Am I happy about our decision? It is hard to say. I would say it is justified, since Christina has contributed less to this project than most others, and since she was not one of the very early people involved. On the other hand, we asked for a contribution and accepted her investment, and it was because of various unforeseen factors that we never used it and never gave her the opportunity to contribute more. I even think she would not have fallen off the list had it not been for the fact that it already contained seven names (I know this depends on the field, but this is a lot in ours). An eighth name was even added later on, since we needed another NIRS expert for some aspects of the analysis.

So while I do not necessarily second-guess the decision, I regret having caused such an ambiguous situation. If I could redo it, I would discuss contribution and authorship earlier in the process. It can be hard to do so very early on, especially determining the order of authors. But at least it should be clear what the threshold for being added as an author is as soon as someone starts contributing to a project, so that no one invests in vain. In writing this, I realize I do not even remember whether I ever apologized to Christina, so here you go: I am sorry about how this project ended up for you, and about not handling authorship issues better.


Christina: I might have a very specific fondness for ambitious projects (see ManyBabies and MetaLab), so when Sho with all her enthusiasm told me about the project she mentions above, I was of course interested in being involved. And, to start with the happy end, it was a good way to get to know my future post doc supervisor a bit better and Sho and I went on to collaborate successfully. Maybe this bumpy start improved the way Sho and I work together much more than a smooth first journey would have?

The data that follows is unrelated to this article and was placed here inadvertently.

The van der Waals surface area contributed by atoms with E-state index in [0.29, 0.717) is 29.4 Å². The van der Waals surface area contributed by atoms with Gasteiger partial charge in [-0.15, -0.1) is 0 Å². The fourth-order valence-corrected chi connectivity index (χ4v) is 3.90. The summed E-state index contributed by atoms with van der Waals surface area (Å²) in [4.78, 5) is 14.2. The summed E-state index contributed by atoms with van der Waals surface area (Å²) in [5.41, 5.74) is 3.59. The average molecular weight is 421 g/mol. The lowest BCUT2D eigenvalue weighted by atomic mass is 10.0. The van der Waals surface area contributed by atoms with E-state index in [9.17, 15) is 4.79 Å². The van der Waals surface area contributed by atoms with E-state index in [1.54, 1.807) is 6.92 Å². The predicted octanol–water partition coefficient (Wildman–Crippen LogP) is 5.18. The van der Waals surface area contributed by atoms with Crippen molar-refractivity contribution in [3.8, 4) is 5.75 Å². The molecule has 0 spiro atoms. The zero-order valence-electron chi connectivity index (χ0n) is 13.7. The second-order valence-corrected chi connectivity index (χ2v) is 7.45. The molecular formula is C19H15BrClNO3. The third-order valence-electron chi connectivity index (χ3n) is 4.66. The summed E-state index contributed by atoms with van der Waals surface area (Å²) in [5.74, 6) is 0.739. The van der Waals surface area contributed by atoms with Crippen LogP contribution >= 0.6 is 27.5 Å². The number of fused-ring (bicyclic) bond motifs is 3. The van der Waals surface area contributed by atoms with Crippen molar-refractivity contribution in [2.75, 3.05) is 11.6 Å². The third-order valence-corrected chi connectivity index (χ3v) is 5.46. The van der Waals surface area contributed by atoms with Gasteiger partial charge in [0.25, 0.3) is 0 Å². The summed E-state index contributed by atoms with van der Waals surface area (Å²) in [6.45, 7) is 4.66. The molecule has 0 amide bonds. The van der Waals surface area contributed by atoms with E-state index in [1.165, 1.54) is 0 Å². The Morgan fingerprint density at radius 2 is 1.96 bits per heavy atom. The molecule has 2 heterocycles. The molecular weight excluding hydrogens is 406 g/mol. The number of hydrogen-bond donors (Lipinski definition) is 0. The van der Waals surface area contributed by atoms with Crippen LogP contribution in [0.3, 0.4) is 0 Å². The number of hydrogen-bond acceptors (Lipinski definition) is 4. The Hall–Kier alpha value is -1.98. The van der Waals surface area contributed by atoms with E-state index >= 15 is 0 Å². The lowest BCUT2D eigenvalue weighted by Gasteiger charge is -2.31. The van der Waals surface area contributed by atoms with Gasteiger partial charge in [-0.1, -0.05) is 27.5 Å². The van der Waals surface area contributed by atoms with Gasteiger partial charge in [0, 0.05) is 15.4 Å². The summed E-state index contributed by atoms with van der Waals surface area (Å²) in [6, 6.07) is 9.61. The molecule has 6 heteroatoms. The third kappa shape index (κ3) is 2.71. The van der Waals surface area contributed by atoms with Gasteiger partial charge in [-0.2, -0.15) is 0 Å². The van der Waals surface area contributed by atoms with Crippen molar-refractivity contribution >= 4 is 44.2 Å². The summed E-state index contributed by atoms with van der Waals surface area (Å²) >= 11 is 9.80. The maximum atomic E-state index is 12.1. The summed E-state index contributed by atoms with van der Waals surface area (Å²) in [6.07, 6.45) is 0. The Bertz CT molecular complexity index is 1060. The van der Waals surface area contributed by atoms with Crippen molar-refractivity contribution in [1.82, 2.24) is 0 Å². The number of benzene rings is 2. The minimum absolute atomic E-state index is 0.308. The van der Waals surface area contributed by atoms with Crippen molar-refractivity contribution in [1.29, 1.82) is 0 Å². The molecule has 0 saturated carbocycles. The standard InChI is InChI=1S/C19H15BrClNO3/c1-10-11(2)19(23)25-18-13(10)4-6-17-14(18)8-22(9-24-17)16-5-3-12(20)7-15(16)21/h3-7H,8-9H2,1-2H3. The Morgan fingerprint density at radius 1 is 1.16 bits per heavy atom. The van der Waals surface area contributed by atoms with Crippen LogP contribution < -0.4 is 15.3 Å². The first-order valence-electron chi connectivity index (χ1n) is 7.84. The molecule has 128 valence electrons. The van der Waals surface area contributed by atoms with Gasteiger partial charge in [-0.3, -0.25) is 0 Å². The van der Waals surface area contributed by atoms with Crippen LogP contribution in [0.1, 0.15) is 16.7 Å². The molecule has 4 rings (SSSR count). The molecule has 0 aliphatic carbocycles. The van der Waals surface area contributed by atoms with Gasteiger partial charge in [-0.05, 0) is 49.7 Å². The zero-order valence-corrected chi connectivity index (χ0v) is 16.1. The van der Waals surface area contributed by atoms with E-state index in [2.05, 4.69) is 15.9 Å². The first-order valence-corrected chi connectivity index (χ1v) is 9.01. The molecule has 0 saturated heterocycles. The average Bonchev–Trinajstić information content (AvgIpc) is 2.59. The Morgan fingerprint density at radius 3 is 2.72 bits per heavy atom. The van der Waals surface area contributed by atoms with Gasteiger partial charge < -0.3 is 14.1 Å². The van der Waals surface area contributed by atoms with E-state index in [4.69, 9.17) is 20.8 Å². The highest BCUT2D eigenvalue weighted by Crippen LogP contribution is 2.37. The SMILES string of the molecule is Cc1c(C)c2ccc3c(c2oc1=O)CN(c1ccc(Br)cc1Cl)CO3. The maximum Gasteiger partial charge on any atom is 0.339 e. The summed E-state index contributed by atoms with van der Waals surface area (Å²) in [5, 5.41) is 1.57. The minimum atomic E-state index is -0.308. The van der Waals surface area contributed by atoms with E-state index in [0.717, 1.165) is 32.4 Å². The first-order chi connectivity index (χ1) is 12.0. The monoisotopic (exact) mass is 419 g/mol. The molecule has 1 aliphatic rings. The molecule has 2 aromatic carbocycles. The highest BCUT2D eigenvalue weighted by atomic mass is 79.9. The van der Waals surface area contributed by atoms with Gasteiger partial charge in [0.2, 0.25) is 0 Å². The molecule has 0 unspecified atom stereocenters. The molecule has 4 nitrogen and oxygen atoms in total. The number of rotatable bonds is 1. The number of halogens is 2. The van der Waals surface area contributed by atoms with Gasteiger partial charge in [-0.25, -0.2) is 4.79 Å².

I also learned a lot about authorship and cannot emphasize discussing expectations as early as possible (and get them in writing, ideally), even though that is a very uncomfortable topic for most. But it’s more uncomfortable to end up in the situations we talk about here. Instead of having this discussion, we all jumped right into working on the project, and many of my contributions are actually mentioned in the acknowledgements section. A lot of the things I ended up doing may actually fall under the helpful colleague category – I would not hesitate to ask someone in my lab or network to for example help me with corpus data or be a second tester in the infant lab.
For the key part that would have been a good contribution from me, I had to work closely with another modeller, and for him it was easier to do it all in his workflow. My contribution was a sort of independent module, it makes sense now that it wasn’t used since it was not one of the crucial bits. I did put in the work because I was interested in the topic and, like Sho, wasn’t sure about authorship and such intricacies.

I wonder how it could have gone differently, and I think communication is key. The crucial moment where authorship was determined was a point where I was mostly out of the communication loop, as I was busy finishing my PhD and writing grant proposals – which later allowed me to go to Paris, after all. It didn’t help that all authors were distributed over 3 cities, too. Maybe I could have found other ways to make a more substantial contribution, importantly also during the writing process, if I had followed up more.

But all is well that ends well, and, Sho, I am glad to have you in my network, and I am looking forward to many future co-authored papers and blog posts!

Sho and Christina went on to start this very blog, write a few cool papers together, and scienced happily ever after…

* One type of experience we are not covering here is adding authors, even though it seems quite common, but it is discussed in this article in Times Higher Education.

** If you are not sure how to breach this topic, it might be helpful to suggest a preregistration / registered report, and discuss authorship for those documents.  

*** The results of this project are now published in the form of one peer-reviewed article and one unpublished report.